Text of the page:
Climate Change

CO2 levels in atmosphere rising despite pandemic-related emissions drop

CO2 atmosphere emissions pandemic related

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Published

November 25, 2020

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Published:

November 25, 2020

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Carbon dioxide continued to accumulate even though lockdowns and restrictions of movement considerably reduced emissions. The impact of the coronavirus may slow growth in concentrations of CO2 in the atmosphere just marginally as sustained and ambitious climate action is necessary to weaken global warming.

The industrial slowdown due to the COVID-19 pandemic has not curbed record levels of greenhouse gases in the atmosphere such as carbon dioxide (CO2), which trap heat, according to the World Meteorological Organization – WMO. Global warming brings extreme weather, the rise in sea levels, ocean acidification and the melting of polar ice.

The lockdown has cut emissions of many pollutants and harmful gases. However, any impact on cumulative CO2 concentrations is no bigger than the normal year-to-year fluctuations in the carbon cycle and the high natural variability in carbon sinks like vegetation, data showed.

Carbon dioxide levels saw another growth spurt last year past 410 parts per million on average, according to the WMO Greenhouse Gas Bulletin, and the trend continued.

Fastest CO2 increase rate in history

“Carbon dioxide remains in the atmosphere for centuries and in the ocean for even longer. The last time the Earth experienced a comparable concentration of CO2 was three to five million years ago, when the temperature was two to three degrees Celsius warmer and sea level was 10-20 meters higher than now. But there weren’t 7.7 billion inhabitants. We breached the global threshold of 400 parts per million in 2015. And just four years later, we crossed 410 ppm. Such a rate of increase has never been seen in the history of our records. The lockdown-related fall in emissions is just a tiny blip on the long-term graph. We need a sustained flattening of the curve,” said WMO Secretary-General Petteri Taalas.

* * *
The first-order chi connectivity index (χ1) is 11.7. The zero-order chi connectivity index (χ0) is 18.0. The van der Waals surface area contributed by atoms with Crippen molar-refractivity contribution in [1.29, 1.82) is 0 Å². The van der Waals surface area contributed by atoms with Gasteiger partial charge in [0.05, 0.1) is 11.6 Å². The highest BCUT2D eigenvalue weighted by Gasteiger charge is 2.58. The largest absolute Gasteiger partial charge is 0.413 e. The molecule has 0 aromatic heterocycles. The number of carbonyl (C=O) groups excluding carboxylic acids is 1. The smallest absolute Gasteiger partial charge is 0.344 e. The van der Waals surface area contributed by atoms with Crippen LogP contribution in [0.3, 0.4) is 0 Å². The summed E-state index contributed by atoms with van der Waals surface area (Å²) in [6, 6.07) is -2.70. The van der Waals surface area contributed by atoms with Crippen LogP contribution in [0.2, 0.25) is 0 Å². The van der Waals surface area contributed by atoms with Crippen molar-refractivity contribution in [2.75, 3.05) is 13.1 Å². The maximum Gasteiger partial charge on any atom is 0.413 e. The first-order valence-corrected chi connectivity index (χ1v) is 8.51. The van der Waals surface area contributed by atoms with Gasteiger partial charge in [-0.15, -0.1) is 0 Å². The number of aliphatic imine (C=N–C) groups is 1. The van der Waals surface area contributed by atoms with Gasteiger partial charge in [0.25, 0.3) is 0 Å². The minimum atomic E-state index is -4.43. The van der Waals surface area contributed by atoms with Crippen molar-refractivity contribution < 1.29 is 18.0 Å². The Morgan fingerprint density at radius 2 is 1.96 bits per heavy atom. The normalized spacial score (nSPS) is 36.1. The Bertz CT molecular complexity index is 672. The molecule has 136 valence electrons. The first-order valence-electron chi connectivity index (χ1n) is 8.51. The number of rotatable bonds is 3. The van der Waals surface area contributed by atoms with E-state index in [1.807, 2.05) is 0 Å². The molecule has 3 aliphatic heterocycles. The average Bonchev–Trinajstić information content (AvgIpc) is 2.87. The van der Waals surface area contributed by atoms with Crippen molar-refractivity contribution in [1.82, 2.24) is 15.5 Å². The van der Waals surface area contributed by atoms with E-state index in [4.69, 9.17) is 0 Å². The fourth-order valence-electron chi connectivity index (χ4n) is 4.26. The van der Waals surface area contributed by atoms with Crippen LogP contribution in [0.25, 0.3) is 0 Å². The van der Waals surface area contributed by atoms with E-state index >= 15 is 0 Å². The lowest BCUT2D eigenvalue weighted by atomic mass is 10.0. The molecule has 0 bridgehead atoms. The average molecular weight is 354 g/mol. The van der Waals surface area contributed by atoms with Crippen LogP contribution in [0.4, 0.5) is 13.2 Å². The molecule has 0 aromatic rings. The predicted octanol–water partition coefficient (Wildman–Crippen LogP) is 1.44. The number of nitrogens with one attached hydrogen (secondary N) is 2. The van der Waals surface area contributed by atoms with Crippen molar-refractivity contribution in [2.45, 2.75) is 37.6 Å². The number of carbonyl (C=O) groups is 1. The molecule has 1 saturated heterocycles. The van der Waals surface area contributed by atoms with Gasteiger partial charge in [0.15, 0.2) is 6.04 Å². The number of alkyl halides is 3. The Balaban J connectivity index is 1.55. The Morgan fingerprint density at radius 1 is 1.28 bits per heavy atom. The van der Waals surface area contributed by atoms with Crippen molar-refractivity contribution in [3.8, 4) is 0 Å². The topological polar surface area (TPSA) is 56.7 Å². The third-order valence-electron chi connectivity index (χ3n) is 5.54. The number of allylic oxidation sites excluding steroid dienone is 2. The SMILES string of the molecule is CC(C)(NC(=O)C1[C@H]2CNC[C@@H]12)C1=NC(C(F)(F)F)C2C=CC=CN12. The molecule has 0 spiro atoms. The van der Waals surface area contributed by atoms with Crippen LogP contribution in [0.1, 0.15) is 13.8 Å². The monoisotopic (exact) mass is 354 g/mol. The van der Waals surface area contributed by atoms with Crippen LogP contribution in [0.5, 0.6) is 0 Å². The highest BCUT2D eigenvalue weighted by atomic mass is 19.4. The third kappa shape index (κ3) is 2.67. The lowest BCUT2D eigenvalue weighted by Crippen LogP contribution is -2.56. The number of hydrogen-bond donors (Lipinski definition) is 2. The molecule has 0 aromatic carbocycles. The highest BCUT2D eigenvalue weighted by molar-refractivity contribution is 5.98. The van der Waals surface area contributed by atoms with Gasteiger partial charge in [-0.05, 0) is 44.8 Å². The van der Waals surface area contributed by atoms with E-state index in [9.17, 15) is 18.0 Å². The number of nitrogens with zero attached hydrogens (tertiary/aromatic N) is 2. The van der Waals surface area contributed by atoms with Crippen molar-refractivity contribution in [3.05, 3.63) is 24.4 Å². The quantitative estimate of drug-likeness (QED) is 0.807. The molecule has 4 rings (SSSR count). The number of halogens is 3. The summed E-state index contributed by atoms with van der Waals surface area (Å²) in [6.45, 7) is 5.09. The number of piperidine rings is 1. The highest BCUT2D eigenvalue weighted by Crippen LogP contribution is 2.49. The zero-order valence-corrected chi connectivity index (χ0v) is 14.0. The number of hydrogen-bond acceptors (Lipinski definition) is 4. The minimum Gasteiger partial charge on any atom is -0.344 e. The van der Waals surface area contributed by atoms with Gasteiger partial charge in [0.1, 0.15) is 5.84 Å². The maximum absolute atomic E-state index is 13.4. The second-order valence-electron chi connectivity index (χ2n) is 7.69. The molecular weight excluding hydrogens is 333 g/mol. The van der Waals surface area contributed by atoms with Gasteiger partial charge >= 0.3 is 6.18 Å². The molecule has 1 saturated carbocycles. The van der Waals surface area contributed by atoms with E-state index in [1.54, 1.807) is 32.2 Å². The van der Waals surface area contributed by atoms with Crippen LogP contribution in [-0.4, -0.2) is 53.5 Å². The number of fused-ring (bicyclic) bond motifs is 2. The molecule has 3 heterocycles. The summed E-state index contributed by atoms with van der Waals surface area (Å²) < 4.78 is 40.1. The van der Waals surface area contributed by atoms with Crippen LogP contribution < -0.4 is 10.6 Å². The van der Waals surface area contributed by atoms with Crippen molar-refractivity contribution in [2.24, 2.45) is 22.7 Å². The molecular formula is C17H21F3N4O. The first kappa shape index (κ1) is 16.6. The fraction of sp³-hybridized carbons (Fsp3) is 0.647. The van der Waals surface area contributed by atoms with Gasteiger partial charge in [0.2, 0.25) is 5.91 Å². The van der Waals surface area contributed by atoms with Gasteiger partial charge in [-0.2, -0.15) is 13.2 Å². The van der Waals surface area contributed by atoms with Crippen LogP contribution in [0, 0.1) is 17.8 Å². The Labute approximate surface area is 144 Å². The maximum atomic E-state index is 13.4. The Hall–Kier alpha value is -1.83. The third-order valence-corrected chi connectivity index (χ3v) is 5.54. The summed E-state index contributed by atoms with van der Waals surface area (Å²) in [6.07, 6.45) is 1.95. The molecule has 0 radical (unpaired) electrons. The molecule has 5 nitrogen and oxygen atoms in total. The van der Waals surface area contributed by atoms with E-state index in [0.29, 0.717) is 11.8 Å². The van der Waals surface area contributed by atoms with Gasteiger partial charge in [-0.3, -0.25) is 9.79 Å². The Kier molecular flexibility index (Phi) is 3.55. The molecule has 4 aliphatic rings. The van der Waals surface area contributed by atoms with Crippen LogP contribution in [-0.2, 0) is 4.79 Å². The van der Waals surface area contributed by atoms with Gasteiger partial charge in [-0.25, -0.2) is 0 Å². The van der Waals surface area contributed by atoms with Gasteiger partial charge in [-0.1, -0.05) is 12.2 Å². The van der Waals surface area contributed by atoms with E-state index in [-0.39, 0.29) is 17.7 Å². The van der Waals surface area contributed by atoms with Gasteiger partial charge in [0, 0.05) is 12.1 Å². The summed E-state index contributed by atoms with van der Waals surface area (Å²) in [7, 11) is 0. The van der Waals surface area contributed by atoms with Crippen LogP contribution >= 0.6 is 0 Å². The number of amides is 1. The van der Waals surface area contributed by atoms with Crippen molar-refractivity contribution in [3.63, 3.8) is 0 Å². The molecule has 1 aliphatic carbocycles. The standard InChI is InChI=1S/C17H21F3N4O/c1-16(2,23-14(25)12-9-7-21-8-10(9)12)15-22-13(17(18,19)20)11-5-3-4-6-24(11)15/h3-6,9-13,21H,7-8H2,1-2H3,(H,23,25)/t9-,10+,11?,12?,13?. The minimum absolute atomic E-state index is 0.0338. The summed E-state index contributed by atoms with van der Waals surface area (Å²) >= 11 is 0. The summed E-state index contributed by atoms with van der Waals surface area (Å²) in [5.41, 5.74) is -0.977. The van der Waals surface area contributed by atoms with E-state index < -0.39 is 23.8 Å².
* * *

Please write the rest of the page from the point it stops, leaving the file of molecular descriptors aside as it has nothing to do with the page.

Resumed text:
Taalas: The lockdown-related fall in emissions is just a tiny blip on the long-term graph of the presence of CO2 in the atmosphere

However, in his words, the coronavirus provided a path for more sustained and ambitious climate action to reduce emissions to net zero through a complete transformation of industrial, energy and transport systems.

Drop in emissions only slowed growth in carbon dioxide concentrations

The Global Carbon Project estimated that during the most intense period of the shutdown, daily CO2 emissions may have been reduced by up to 17% globally due to the confinement of the population. Preliminary estimates indicate a reduction in annual emissions between 4.2% and 7.5%.

At the global scale, such a drop in emissions will not cause atmospheric CO2 to go down, WMO stressed and added it may only rise by up to 0.23 parts per million less than last year, compared to the natural variability of one part per million.

Several other gases are presented in the bulletin including methane and nitrous oxides.

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